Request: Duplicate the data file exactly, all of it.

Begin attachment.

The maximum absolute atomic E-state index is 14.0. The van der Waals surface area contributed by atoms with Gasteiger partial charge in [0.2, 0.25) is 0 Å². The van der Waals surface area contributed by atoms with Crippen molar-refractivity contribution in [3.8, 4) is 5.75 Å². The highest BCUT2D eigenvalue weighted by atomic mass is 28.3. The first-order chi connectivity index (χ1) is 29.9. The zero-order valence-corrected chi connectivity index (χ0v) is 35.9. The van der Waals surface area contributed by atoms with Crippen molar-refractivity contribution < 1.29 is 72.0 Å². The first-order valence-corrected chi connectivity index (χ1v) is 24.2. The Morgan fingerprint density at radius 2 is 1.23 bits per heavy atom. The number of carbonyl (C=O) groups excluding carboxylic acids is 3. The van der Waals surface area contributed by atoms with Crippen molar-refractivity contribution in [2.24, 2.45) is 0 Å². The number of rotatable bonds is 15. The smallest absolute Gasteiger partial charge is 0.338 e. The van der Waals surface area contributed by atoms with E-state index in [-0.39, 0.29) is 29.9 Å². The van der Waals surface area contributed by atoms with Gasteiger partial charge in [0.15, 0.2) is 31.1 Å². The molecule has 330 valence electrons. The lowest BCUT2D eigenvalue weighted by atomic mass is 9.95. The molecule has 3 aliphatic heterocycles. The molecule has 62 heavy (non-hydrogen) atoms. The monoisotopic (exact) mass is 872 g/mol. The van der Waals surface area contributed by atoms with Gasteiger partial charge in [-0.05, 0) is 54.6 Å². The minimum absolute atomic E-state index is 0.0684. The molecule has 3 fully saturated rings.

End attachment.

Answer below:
The maximum absolute atomic E-state index is 14.0. The van der Waals surface area contributed by atoms with Gasteiger partial charge in [0.2, 0.25) is 0 Å². The van der Waals surface area contributed by atoms with Crippen molar-refractivity contribution in [3.8, 4) is 5.75 Å². The highest BCUT2D eigenvalue weighted by atomic mass is 28.3. The first-order chi connectivity index (χ1) is 29.9. The zero-order valence-corrected chi connectivity index (χ0v) is 35.9. The van der Waals surface area contributed by atoms with Crippen molar-refractivity contribution < 1.29 is 72.0 Å². The first-order valence-corrected chi connectivity index (χ1v) is 24.2. The Morgan fingerprint density at radius 2 is 1.23 bits per heavy atom. The number of carbonyl (C=O) groups excluding carboxylic acids is 3. The van der Waals surface area contributed by atoms with Crippen molar-refractivity contribution in [2.24, 2.45) is 0 Å². The number of rotatable bonds is 15. The smallest absolute Gasteiger partial charge is 0.338 e. The van der Waals surface area contributed by atoms with E-state index in [-0.39, 0.29) is 29.9 Å². The van der Waals surface area contributed by atoms with Gasteiger partial charge in [0.15, 0.2) is 31.1 Å². The molecule has 330 valence electrons. The lowest BCUT2D eigenvalue weighted by atomic mass is 9.95. The molecule has 3 aliphatic heterocycles. The molecule has 62 heavy (non-hydrogen) atoms. The monoisotopic (exact) mass is 872 g/mol. The van der Waals surface area contributed by atoms with Gasteiger partial charge in [-0.05, 0) is 54.6 Å². The minimum absolute atomic E-state index is 0.0684. The molecule has 3 fully saturated rings.